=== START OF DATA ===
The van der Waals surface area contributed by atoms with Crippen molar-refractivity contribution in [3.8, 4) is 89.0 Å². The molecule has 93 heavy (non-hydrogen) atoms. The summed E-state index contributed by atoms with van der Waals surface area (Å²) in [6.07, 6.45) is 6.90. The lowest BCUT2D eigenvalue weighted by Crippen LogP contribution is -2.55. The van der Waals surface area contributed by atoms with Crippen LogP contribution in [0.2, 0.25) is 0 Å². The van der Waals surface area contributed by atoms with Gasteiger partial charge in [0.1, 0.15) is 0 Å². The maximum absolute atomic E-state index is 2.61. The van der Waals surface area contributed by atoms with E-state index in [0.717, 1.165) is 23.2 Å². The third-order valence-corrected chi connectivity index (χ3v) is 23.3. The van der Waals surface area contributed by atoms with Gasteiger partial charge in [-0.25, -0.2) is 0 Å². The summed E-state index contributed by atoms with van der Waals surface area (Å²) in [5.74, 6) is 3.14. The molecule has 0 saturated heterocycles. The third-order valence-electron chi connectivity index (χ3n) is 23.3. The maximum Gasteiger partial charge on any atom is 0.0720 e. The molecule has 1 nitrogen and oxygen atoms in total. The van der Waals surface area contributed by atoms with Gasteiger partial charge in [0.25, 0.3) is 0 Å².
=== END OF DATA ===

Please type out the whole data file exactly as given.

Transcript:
The van der Waals surface area contributed by atoms with Crippen molar-refractivity contribution in [3.8, 4) is 89.0 Å². The molecule has 93 heavy (non-hydrogen) atoms. The summed E-state index contributed by atoms with van der Waals surface area (Å²) in [6.07, 6.45) is 6.90. The lowest BCUT2D eigenvalue weighted by Crippen LogP contribution is -2.55. The van der Waals surface area contributed by atoms with Crippen LogP contribution in [0.2, 0.25) is 0 Å². The van der Waals surface area contributed by atoms with Gasteiger partial charge in [0.1, 0.15) is 0 Å². The maximum absolute atomic E-state index is 2.61. The van der Waals surface area contributed by atoms with E-state index in [0.717, 1.165) is 23.2 Å². The third-order valence-corrected chi connectivity index (χ3v) is 23.3. The van der Waals surface area contributed by atoms with Gasteiger partial charge in [-0.25, -0.2) is 0 Å². The summed E-state index contributed by atoms with van der Waals surface area (Å²) in [5.74, 6) is 3.14. The molecule has 0 saturated heterocycles. The third-order valence-electron chi connectivity index (χ3n) is 23.3. The maximum Gasteiger partial charge on any atom is 0.0720 e. The molecule has 1 nitrogen and oxygen atoms in total. The van der Waals surface area contributed by atoms with Gasteiger partial charge in [0.25, 0.3) is 0 Å².